House Republicans' failure to pass their bill overhauling the Affordable Care Act leaves health-care companies with continued challenges, most acutely for insurers facing decisions about whether to offer plans in the existing law's marketplaces next year.
Insurers are due to begin filing 2018 plans as soon as April. With House Speaker Paul Ryan (R., Wis.) saying he expects the ACA to remain in effect for "the foreseeable future," companies will still have to grapple with the instability that has affected many of the health-law marketplaces, along with several key open questions that will have a major impact on their decisions for next year.
A number of insurers, including Anthem Inc., have said that if policy makers don't take steps to steady the exchanges, they would consider pullbacks. Humana Inc. has already declared that it is leaving, citing evidence that its enrollment for this year wasn't likely to generate profits.
"Tweaks have to be made in order for it to be sustainable," said Alan Murray, chief executive of CareConnect, a New York insurer and a unit of Northwell Health. In New York and some other states, he predicted a cycle of rising rates and shrinking enrollment in the ACA exchanges over time, if changes aren't made.
J. Mario Molina, chief executive of Molina Healthcare Inc., a major Medicaid and ACA marketplace insurer, said it is still considering retreating from exchanges next year, and he still thinks ACA marketplaces could see double-digit rate increases. Republicans haven't yet resolved some major issues important to exchange insurers that will help determine how 2018 will play out, he said.
"There are still some big unknowns," Dr. Molina said. He pointed to the future of subsidies that help low-income people with ACA plans pay out-of-pocket costs such as deductibles, which Republicans haven't promised to fund. He also said insurers need to know how stringently the Trump administration will enforce the health law's mandate to have insurance coverage.
For some health-care sectors, the House Republicans' inability to pass their bill will be seen as a positive. Shares of hospital companies and managed-care firms that focus on Medicaid were up Friday, as investors cheered the fading prospects for major cutbacks to Medicaid and subsidies that help low-income people buy individual plans. The GOP plan was strongly opposed by hospital and physician groups, which said it would leave health-care providers with more uninsured patients unable to pay bills.
Bruce Siegel, CEO of America's Essential Hospitals, welcomed the turn of events in the House. "The good news is that we have time now to do this and do it right," he said in an interview. Still, Dr. Siegel said he didn't expect the House to resurrect the bill soon. "This has been a bruising experience for everyone," he said.
By the end of Friday, shares for HCA Holdings Inc., the largest publicly traded hospital operator, closed 3.5% higher, while Tenet Healthcare Corp. rose 7.4%. Shares of Medicaid-focused insurer Centene Corp. were up 5.2% at the market's close.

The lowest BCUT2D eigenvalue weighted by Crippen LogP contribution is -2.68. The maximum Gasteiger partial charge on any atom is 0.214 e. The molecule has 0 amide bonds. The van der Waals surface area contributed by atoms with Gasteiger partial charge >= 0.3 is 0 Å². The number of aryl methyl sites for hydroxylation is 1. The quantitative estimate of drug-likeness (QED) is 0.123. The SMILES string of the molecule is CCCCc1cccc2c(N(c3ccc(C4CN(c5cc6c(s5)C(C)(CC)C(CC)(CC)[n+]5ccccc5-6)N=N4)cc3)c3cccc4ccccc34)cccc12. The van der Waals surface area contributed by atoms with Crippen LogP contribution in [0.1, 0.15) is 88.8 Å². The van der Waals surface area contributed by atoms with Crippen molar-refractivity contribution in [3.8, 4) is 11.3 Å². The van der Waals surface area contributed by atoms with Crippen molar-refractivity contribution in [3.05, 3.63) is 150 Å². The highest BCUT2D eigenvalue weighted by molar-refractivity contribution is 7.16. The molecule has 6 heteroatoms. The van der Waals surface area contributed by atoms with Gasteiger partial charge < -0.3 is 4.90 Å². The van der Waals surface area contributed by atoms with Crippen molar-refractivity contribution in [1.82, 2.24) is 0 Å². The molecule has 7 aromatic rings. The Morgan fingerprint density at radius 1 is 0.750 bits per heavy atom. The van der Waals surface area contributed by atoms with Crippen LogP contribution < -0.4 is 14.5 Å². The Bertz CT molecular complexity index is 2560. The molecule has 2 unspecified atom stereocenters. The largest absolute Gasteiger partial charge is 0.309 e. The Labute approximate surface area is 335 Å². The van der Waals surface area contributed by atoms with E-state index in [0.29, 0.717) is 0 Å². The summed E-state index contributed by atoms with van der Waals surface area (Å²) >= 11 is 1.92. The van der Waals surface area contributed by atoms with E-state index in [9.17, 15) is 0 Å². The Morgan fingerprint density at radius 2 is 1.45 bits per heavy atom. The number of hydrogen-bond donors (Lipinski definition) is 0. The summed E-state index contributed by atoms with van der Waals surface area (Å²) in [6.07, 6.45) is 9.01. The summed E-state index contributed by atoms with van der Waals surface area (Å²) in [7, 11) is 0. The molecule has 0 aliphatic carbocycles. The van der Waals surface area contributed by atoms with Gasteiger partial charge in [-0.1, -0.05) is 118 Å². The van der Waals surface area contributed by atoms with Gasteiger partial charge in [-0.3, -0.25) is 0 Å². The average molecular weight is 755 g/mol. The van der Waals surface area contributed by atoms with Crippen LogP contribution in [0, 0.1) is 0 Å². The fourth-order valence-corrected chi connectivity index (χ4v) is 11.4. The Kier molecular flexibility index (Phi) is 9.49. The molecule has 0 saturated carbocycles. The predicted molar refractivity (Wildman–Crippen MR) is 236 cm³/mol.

For companies looking for a repeal of some of the ACA's taxes, the bill's failure is a blow. Medical-device makers liked the Republican effort to end a 2.3% ACA tax on sales of some medical devices. Insurers saw upside in Republican efforts to kill a different tax levied on their products.
"Full device tax repeal continues to hold broad bipartisan support, and we're hopeful that no matter what next steps are taken, erasing this tax is part of the plan," Scott Whitaker, CEO of the Advanced Medical Technology Association, a medical-device lobbying group, said in a statement.
But the most immediate challenge may be for insurers that sell plans on the ACA's marketplaces. Already, they were struggling with instability in many places, which had led to some sharp rate increases and withdrawals.
Insurers had warned that continued uncertainty around how Republicans would move forward will likely lead to bigger rate increases for 2018, or further marketplace pullbacks, with companies unwilling to gamble on the future.
A spokeswoman for America's Health Insurance Plans, a lobbying group for insurers, said, "we feel that further steps need to be taken for stability" in the individual insurance market.
If the ACA is left intact into next year at least, exchange insurers still face major open questions. If no federal money flows for the cost-sharing subsidies, some insurers are likely to leave the market, said Deep Banerjee, an analyst with S&P Global Ratings.
The cost-sharing subsidy "is a very big deal," Mr. Banerjee said. He said insurers will also watch for signs of how the Trump administration plans to handle the ACA in future -- whether the Department of Health and Human Services will try to bolster the marketplaces or make moves that could undermine them. "It has to be made clear, if HHS is going to work to fix the bill and support it or not?"
So far, the Trump administration has sent mixed signals. It has proposed a regulation aimed at stabilizing exchanges that included steps insurers have sought. But also, the Internal Revenue Service has softened expected enforcement of the ACA's mandate to have coverage. The IRS said it would continue processing tax filings from consumers who don't say whether they met ACA health-coverage requirements; earlier, the agency had said that this year, for the first time, it would stop accepting such "silent" tax returns.
--Jeanne Whalen contributed to this article.